the major new social movements in the region over the past decade has been the

women's movement and considerable scholarly attention has been given to the

popular urban women's movement and the feminist movement (Stephen 1997). Less

attention has been given to rural women's organizations, partly because they

have been less visible and vocal than their urban counterparts and partly

because these organizations have often been subsumed within male-dominated or









'mixed' peasant organizations which focus on class-based demands.

This latter situation characterizes Brazil, where the rural women's

movement was born within the trade union organizations (CONTAG, the

Confederacao Nacional dos Trabalhadores na Agricultura and CUT, Central Unica

dos Trabalhadores), the landless movement (Movimento Sim Terra) and within

organizations affiliated with the Catholic Church (Comissao Pastoral de

Terra). However, by the 1990s, the rural women's movement, the MMTR

(Movimento de Mulheres Trabalhadoras Rurais), has gradually emerged as a

relatively autonomous movement pressing its own gender-based agenda in

addition to class-based demands (Capellin 1989; Lavinas and Capellin 1991;

Stephen 1997). Among its major accomplishments has been the legal recognition

of rural women as workers and the extension of the social security rights,

including paid maternity leave, to rural women workers, including unpaid

family workers. It has been less successful in obtaining equal rights for men

and women to land under the agrarian reform (Suarez and Liberdoni 1992).

I hypothesize that the pressing need for unity with the mixed

organizations around the demand to deepen the agrarian reform (the class-based

demand) has mitigated the demand for gender equity in land rights at the

national level. However, the organized presence of rural women in a number of

states has no doubt increased their bargaining power both within the mixed

organizations and with the agrarian reform agency, in turn facilitating the

incorporation of women as reform beneficiaries and their bargaining power

within the new agrarian reform communities (the assentamentos).

The proposed research project has the following specific objectives:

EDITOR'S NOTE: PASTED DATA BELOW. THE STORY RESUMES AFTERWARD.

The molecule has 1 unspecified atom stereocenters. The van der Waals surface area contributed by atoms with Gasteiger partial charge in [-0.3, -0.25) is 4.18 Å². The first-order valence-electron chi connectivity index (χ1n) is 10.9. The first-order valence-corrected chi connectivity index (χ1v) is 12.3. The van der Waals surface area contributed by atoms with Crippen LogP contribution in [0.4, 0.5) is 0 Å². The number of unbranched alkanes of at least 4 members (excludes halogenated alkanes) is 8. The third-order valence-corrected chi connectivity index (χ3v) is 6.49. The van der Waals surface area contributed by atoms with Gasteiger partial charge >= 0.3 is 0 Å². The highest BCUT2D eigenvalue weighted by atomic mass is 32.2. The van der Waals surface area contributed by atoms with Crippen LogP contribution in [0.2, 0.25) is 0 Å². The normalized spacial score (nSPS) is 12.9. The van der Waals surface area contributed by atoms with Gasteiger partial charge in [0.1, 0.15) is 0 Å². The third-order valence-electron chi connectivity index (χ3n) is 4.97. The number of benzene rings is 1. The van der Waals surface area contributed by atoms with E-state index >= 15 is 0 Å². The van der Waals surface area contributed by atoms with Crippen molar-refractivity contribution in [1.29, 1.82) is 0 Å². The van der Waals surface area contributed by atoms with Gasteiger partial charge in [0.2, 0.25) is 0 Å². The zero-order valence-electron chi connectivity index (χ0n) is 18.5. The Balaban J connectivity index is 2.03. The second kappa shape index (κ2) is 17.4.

1. To undertake a detailed, historical analysis of the development of the

MMTR and of the changing nature of its demands in the two regions of Brazil









where it has been strongest, the Northeast and South;

2. To analyze the gender composition of agrarian reform beneficiaries by

region, state, movement affiliation, household characteristics, and

agricultural labor force participation;

3. To analyze the impact of women being agrarian reform beneficiaries with

respect to the success of their agrarian reform communities and gender

relations within them.

The above research agenda--necessarily involving quantitative and

qualitative research--may seem ambitious for a nine-month project; however,

the proposed research is facilitated by a number of factors, detailed below,

which should ensure its viability. As already mentioned, I have carried out

preliminary research on this topic in Brazil and have co-authored a working

paper involving a fairly comprehensive review of the relevant literature

available in English and Portuguese (Deere and Leon 1998b). To complete this

phase of the proposed project, I need to carry out more in-depth interviews

with rural women leaders as well as a systematic analysis of the content of

the publications of the various rural women's organizations. The aim is to

reconstruct the relationship of the MMTR to the mixed organizations from which

it sprung, and to discern the relative weight which it has placed on demands

for social security benefits as opposed to land rights for women in different

periods and locales.

One of the outcomes of this phase of the research will be a typology,

differentiated by region and state, of the degree of organization of rural

women and the extent to which land rights have been a specific demand of their

local and state-level organizations. The quantitative aspect of the research

is facilitated by the fact that in 1996 the agrarian reform agency undertook









the first census of agrarian reform beneficiaries. While this data set is

differentiated by sex, a gender analysis of the characteristics of the

beneficiaries has yet to be undertaken. Moreover, while one can discern

significant regional variations in the share of women reform beneficiaries

(ranging from over 16 percent in the states of Pernambuco, Paraiba, and Rio de

Janeiro to under 7 percent in states such as Rondonia and Goias), these have

yet to be correlated with such factors as women's participation in agriculture

or in the rural women's movement. Simple statistical analysis should allow me

to establish whether the incorporation of women corresponds to the post-1988

constitutional period (when gender equity was first established as a principle

of the agrarian reform) and whether women's participation is associated with

those states that have a strong rural women's movement and where the demand by

women for land has been prominent.

The recent 1995 Agricultural Census is the first one in Brazil (and one

of the few in Latin America) to have collected data on the gender of the

nation's farmers as well as of the agricultural labor force. I plan to pool

these two data sets and, through multivariate regression analysis, establish

the extent to which women's participation in agricultural production is

correlated with the strength and demands of the rural women's movement and in

turn, with their role as beneficiaries of the agrarian reform.

The quantitative work, besides providing the basis for a rigorous

analysis of the factors which have facilitated and impeded women's

incorporation as reform beneficiaries, should also facilitate the selection of